LONDON, March 4 (Xinhua) -- Economists said Tuesday that growth in the British construction was "strong" in February despite being dented by bad weather.
The Purchasing Managers' Index (PMI) for construction continued its strong recent run, but eased back to 62.6 in February after jumping to 64.6 in January from 62.2 in December (above 50 is growth).
Commercial activity was still at a robust level despite also easing back from January's highest level since 2007.
Output rose for the 10th consecutive month and new orders continued to grow, also for the 10th successive month.
Howard Archer, chief British economist with IHS Global Insight, said, "the survey points to the construction sector sustaining very strong activity in February, although there was some hit to housebuilding, in particular, and commercial activity coming from the very wet weather and flooding."
"This was partly offset by increased civil engineering and infrastructure work related to tackling the flood damage," Archer added.
Archer said "this is still a very strong survey" even if activity had not been affected at all by the wet weather and flooding.
"Indeed, construction activity was still reported to be at one of its highest levels since 2007 with incoming new business still at elevated levels despite reports that the unusually wet weather had some disruptive impact on sales during February. Business expectations are also strong." He said.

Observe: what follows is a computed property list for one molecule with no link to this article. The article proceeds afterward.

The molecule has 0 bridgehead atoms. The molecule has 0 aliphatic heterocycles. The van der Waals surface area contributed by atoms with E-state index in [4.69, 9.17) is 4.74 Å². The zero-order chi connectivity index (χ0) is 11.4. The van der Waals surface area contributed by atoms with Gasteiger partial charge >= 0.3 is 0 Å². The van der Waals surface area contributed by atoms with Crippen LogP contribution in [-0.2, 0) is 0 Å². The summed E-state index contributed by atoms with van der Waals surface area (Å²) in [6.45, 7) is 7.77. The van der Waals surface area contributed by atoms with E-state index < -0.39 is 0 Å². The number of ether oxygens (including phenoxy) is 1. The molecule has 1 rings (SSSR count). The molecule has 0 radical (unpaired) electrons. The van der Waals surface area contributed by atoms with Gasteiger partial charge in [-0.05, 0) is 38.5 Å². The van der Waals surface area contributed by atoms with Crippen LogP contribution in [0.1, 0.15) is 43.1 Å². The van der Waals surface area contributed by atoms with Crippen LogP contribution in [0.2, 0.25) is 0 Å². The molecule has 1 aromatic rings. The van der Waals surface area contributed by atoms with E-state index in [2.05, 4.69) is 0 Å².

The construction sector is also likely to be a net gainer from the floods and bad weather, with any lost construction activity in February from the bad weather and flooding merely delayed rather than lost, while the sector will benefit months from rebuilding and repair work after the floods.
Archer said, "All the signs are that the construction sector's upturn remains very much intact. There are also reports that infrastructure projects are increasingly kicking in."
There was also good news in the figures for commercial property construction.
Kelvin Davidson, property economist with Capital Economics in London, said, "Today's PMI showed that commercial property construction growth slowed a little in February. But it is still growing rapidly and suggests that developers are very confident about the prospects for occupier demand and rents."
The PMI for commercial property construction dipped from 64 in January to 60.6, the first time that development failed to improve month-on-month since February last year.
"But this is hardly a concern, given that the latest reading still highlighted solid growth," said Davidson.
Davidson said the overall message from today's PMI was "positive" and, that rents will increase by about 2 percent in 2014, the best calendar-year figure since 2007.